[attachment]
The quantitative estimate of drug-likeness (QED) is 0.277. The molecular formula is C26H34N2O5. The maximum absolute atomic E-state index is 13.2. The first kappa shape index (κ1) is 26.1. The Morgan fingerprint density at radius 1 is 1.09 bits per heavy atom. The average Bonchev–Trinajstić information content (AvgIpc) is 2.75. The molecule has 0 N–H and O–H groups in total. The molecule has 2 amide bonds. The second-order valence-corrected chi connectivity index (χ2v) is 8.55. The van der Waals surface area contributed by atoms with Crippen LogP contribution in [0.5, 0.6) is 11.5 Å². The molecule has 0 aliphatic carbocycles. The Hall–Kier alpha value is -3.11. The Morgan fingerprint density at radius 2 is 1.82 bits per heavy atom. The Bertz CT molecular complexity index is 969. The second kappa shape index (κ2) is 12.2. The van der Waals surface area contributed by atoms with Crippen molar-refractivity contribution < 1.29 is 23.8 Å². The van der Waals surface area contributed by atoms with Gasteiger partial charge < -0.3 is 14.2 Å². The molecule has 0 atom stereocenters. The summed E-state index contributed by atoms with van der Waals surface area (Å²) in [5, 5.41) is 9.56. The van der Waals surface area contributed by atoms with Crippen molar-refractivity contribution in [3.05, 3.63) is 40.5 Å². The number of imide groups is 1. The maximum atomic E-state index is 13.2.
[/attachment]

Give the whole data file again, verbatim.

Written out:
The quantitative estimate of drug-likeness (QED) is 0.277. The molecular formula is C26H34N2O5. The maximum absolute atomic E-state index is 13.2. The first kappa shape index (κ1) is 26.1. The Morgan fingerprint density at radius 1 is 1.09 bits per heavy atom. The average Bonchev–Trinajstić information content (AvgIpc) is 2.75. The molecule has 0 N–H and O–H groups in total. The molecule has 2 amide bonds. The second-order valence-corrected chi connectivity index (χ2v) is 8.55. The van der Waals surface area contributed by atoms with Crippen LogP contribution in [0.5, 0.6) is 11.5 Å². The molecule has 0 aliphatic carbocycles. The Hall–Kier alpha value is -3.11. The Morgan fingerprint density at radius 2 is 1.82 bits per heavy atom. The Bertz CT molecular complexity index is 969. The second kappa shape index (κ2) is 12.2. The van der Waals surface area contributed by atoms with Crippen molar-refractivity contribution < 1.29 is 23.8 Å². The van der Waals surface area contributed by atoms with Gasteiger partial charge < -0.3 is 14.2 Å². The molecule has 0 atom stereocenters. The summed E-state index contributed by atoms with van der Waals surface area (Å²) in [5, 5.41) is 9.56. The van der Waals surface area contributed by atoms with Crippen molar-refractivity contribution in [3.05, 3.63) is 40.5 Å². The number of imide groups is 1. The maximum atomic E-state index is 13.2.